The Big Reds Tournament FAQ



1. Why is the FWC harvesting redfish brood stock from East coast of Florida?

The Wildlife Foundation of Florida and the FWC are partnering with other environmental organizations to establish a saltwater hatchery network for fish and habitat restoration in Florida. This collaborative effort, referred to as the Florida Marine Fisheries Enhancement Initiative, will create a series of strategically-networked hatcheries and grow-out facilities on both the Atlantic and Gulf coasts to help bolster Florida's sport fish populations. The goal of the initiative is to develop a cost effective system that is integrated into long-term fisheries management. One of the initial steps in establishing an East Coast hatchery is to collect a breeding stock. For this purpose, the FWC and its partners need to collect mature, healthy redfish from Florida’s East Coast.

2. Why collect wild-caught brood stock and breed them at the hatchery instead of allowing them to spawn naturally in the wild?

The sustainability of marine sport fish is influenced by many factors, including threats such as urban development and Florida’s projected growth. The FWC considers a saltwater hatchery network as an option for supporting marine sport fish populations into the future. Marine stock enhancement in Florida is not intended to replace the natural growth of a fish population, but rather serve as a “tool” that fisheries managers can use in conjunction with other management approaches such as fishing regulations and habitat protection. Therefore, the FWC is collecting a select number of brood stock to enable the hatchery capability for the East Coast.

3. Is there a need to supplement the current redfish population in the Indian River Lagoon with hatchery-reared fish?

The development of hatchery capabilities for future stock enhancement is a long-term process. The FWC is building upon its expertise in redfish stock enhancement by using this species as the model species for developing the capability. Plans for future stocking in a specific water body will be carefully evaluated. Redfish have been considered the candidate stock enhancement species due to their, hardiness and ease of rearing in a controlled environment.

4. Based on the current stock assessment in 2008, the FWC is considering an increase of the bag limit for redfish in the northeast and northwest part of the state. With those potential rule changes, why is the FWC collecting redfish brood stock from a system that already has a naturally occurring redfish population?

Based on a recent regional analysis of the redfish stock assessment, the FWC is considering possible rule changes. The changes being discussed include creating three regional management areas for redfish and raising the bag limit to two redfish per person per day in the two northern regions of the state.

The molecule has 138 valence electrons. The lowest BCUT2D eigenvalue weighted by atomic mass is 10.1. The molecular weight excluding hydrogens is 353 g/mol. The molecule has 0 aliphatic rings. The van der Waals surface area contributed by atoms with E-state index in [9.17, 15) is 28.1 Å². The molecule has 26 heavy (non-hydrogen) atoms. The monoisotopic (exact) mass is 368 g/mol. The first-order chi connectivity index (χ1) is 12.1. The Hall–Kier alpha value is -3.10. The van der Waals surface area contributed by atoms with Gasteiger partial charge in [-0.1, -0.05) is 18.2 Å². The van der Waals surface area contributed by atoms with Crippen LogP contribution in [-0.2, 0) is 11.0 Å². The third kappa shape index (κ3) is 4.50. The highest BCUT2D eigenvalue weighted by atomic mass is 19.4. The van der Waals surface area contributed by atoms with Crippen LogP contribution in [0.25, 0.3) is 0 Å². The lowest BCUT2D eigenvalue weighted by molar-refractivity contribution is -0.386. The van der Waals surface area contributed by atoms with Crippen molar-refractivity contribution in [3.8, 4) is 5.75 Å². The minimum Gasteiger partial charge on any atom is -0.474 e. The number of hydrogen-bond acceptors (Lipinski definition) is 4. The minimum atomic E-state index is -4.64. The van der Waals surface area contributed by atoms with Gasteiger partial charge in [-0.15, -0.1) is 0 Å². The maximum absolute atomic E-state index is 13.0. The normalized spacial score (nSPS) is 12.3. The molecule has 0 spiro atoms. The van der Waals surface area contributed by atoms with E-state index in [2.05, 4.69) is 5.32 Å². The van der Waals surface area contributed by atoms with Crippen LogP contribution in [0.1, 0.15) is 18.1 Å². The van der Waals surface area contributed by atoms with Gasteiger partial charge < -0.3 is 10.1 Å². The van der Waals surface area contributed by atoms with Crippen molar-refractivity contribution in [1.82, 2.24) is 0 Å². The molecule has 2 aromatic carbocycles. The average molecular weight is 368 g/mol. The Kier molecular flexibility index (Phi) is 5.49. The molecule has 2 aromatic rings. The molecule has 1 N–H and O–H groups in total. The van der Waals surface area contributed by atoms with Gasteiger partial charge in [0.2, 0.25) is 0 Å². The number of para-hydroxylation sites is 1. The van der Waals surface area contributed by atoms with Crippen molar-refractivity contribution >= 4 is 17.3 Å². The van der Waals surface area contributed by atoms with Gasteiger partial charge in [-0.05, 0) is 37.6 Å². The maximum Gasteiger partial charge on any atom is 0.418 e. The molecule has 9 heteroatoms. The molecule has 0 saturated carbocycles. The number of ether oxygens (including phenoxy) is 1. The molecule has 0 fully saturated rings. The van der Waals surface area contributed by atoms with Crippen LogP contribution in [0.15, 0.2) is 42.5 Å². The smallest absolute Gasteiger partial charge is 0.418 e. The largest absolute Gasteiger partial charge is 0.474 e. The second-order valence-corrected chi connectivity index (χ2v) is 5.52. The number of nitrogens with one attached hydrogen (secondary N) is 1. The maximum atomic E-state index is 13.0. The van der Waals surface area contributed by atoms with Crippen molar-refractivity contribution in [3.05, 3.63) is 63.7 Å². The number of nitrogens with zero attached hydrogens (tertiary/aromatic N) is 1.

At this time, the redfish population in the Indian River Lagoon appears to be healthy. However, unforeseen events such as oil spills or extreme weather conditions can have negative impacts on the population. For example, the extreme cold weather that influenced Florida in January 2010 caused some redfish mortalities on the east coast of the state. Having the ability to restore or supplement sport fish populations following these types of scenarios requires a fish stocking program to be in place.

5. What is the Florida Marine Fisheries Enhancement Initiative?

Under the supervision of the Florida Fish and Wildlife Conservation Commission, the Florida Marine Fisheries Enhancement Initiative is a public-private partnership created to ensure that the exceptional recreational fishing opportunities that have earned Florida its place as the fishing capital of the world remain available. The Florida Marine Fisheries Enhancement Initiative is a multi-year, multi-partner program vital to sustaining Florida’s saltwater sportfish populations and the natural habitats of Florida’s marine life.

6. Who are the partners of the Florida Marine Fisheries Enhancement Initiative?

Partner agencies assisting the Wildlife Foundation of Florida and the FWC with this effort include CCA Florida, Harbor Branch Oceanographic Institution, Hubbs-SeaWorld Research Institute, the Florida Institute of Technology, Mote Marine Laboratory, Port Manatee and the University of Miami Rosentiel School of Marine and Atmospheric Science.